The Band: Dave Pirner (vocals, guitar), Ryan Smith (guitar), Winston Roye (bass) and Michael Bland (drums)
Soul Asylum are back on the road this summer after an extensive cross-country tour supporting their latest release Change of Fortune in 2016. Their Canadian dates have been few and far between over the past decade, but we were lucky enough to catch them on Tuesday night at the Danforth Music Hall for an energetic live show that spanned their 35-year career. Cracker opened the show and got the crowd warmed up with their alt-Americana and crowd-pleasers like “Low” and “Get Off This”. I heard a few people mention they had come specifically for Cracker, so they’ve got quite a substantial fanbase in their own right. Soul Asylum started off with three of their biggest hits, “Somebody to Shove”, “Black Gold” and “Runaway Train”, getting them out of the way early to move on to their more recent material. The focus was on the music as the band played in front of only a black curtains and four stack amplifiers, running back and forth the stage, jumping and head-banging into a frenzy. Lead singer and guitarist Dave Pirner broke up the set with a few jokes and like so many American bands I’ve seen this year in Canada, he made sure to show us where he stands on the current political climate, shouting “Glad you don’t live in Trump town” before breaking into “Doomsday”. Soul Asylum made a name for themselves thanks to their raucous live shows in the early days and they still put on a great performance. Dave tells me it’s probably his favourite part of the job and it definitely shows on the stage.
If you need a refresher, Soul Asylum were a huge part of the alternative rock scene in the 90s with their classic albums Grave Dancers Union (1992), Let Your Dim Light Shine (1995), and Candy From A Stranger (1998). Before that, they were a successful indie band on Twin/Tone Records out of their hometown of Minneapolis (the label is now defunct but you can still contact them on their website to order custom-made CDs of out-of-print releases). If you’re wondering what it was like to be in an indie band in the 1980s, Dave Pirner describes the early days as “many, many nights of living like animals, sleeping in parking lots and on people’s couches, but with a really cool network of other indie bands that you’d run into travelling around America." Sounds a lot like being in an indie band today, except their network included fellow Minneapolis alt-rockers Husker Dü and The Replacements, who were all creating a new aggressive and obnoxious sound that would pre-date the grunge scene in Seattle. Soul Asylum had a practice space above the Twin/Tone office and Husker Dü was right next door. They were on tour opening for The Replacements when they first signed to the label. They would play at a venue called Goofy’s with a strip club on the second floor and some nights the entire audience was made up of members of other bands in the local scene. As it turns out, Minneapolis is very much a punk rock city and Dave recalls that “we slowly found that every town had a little percolating punk rock scene” before grunge exploded in the Pacific Northwest. I wonder out loud why Seattle became the epicentre and Dave muses “maybe it’s the weather.”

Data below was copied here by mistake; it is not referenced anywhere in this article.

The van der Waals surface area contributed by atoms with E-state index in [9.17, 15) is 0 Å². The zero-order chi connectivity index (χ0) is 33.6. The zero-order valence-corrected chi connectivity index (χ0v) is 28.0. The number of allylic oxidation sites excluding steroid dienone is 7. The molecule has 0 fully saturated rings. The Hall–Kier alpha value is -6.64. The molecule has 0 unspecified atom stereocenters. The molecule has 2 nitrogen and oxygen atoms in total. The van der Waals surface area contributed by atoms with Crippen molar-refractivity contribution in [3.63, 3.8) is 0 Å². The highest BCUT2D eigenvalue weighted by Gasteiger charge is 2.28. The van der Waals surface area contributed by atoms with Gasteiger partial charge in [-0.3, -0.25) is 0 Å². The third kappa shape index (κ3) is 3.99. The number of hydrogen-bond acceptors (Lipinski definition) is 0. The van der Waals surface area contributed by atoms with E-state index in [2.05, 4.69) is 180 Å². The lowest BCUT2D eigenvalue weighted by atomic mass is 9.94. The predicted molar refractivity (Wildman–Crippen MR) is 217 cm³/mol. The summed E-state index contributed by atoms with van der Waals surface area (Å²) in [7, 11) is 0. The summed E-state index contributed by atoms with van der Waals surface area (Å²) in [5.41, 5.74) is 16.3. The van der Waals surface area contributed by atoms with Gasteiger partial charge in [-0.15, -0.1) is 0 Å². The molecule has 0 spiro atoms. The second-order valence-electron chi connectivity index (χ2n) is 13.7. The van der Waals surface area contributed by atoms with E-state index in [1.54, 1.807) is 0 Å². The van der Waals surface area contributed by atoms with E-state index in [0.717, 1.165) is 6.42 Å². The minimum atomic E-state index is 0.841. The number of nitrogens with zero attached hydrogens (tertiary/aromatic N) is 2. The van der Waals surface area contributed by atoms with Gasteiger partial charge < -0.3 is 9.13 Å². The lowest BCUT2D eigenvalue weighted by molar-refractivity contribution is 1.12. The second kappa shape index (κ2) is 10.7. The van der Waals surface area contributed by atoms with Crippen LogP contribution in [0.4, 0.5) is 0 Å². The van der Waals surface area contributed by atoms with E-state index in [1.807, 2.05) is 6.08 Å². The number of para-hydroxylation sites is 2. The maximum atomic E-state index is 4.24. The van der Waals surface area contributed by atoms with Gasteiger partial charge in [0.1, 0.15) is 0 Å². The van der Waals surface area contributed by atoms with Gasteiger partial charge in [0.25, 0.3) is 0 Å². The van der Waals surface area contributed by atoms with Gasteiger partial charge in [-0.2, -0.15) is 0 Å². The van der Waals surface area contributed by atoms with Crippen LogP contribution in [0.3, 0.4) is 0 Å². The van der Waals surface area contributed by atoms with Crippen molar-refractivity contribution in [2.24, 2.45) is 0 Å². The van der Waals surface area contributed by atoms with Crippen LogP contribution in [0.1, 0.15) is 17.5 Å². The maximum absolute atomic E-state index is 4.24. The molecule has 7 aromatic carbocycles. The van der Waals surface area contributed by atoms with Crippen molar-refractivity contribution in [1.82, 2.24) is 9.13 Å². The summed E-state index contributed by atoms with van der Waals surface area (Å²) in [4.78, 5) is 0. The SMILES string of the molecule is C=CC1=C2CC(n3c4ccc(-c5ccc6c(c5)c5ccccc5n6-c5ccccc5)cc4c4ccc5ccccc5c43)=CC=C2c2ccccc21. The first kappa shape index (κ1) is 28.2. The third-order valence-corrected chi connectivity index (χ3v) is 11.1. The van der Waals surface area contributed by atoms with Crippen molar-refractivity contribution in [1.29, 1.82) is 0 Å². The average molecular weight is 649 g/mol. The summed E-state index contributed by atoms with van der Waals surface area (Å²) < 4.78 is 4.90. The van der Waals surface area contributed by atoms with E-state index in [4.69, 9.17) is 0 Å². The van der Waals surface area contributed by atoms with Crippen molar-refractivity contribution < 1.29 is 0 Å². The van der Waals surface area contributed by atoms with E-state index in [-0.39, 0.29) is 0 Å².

Soul Asylum earned a loyal fanbase and were signed to a major label just as the grunge scene started to take off. They reached platinum-level with Grave Dancers Union in 1992, which will see its 25th anniversary this October. They plan to re-release the album along with live recordings and bonus outtakes to celebrate this milestone. Never a band to lean on their 90s nostalgia, Soul Asylum is still working on new material, which Dave says is almost through the writing process. We’re looking forward to seeing a new album sometime in the future, but in the meantime, pick up Change of Fortune to hold you over and catch them at one of their upcoming shows this month.
Dave’s Music To Check Out: Bruise Violet (Minneapolis punk rock), Dessa (Minneapolis hip-hop), TV On The Radio, Sufjan Stevens
July 14 in Marietta, OH at People's Bank Theatre
July 15 in Pickerington, OH at Picktown Palooza
July 18 in Toronto, ON at Danforth Music Hall
July 19 in Albany, NY at Empire Plaza
July 20 in Westbury, NY at The Space
July 21 in Peekskill, NY at Paramount Hudson Valley
July 23 in Englewood,NJ at Bergen Performing Arts Center
July 24 in Brigantine, NJ at Laguna Bar and Grill
July 26 in Port Chester, NY at Capitol Theater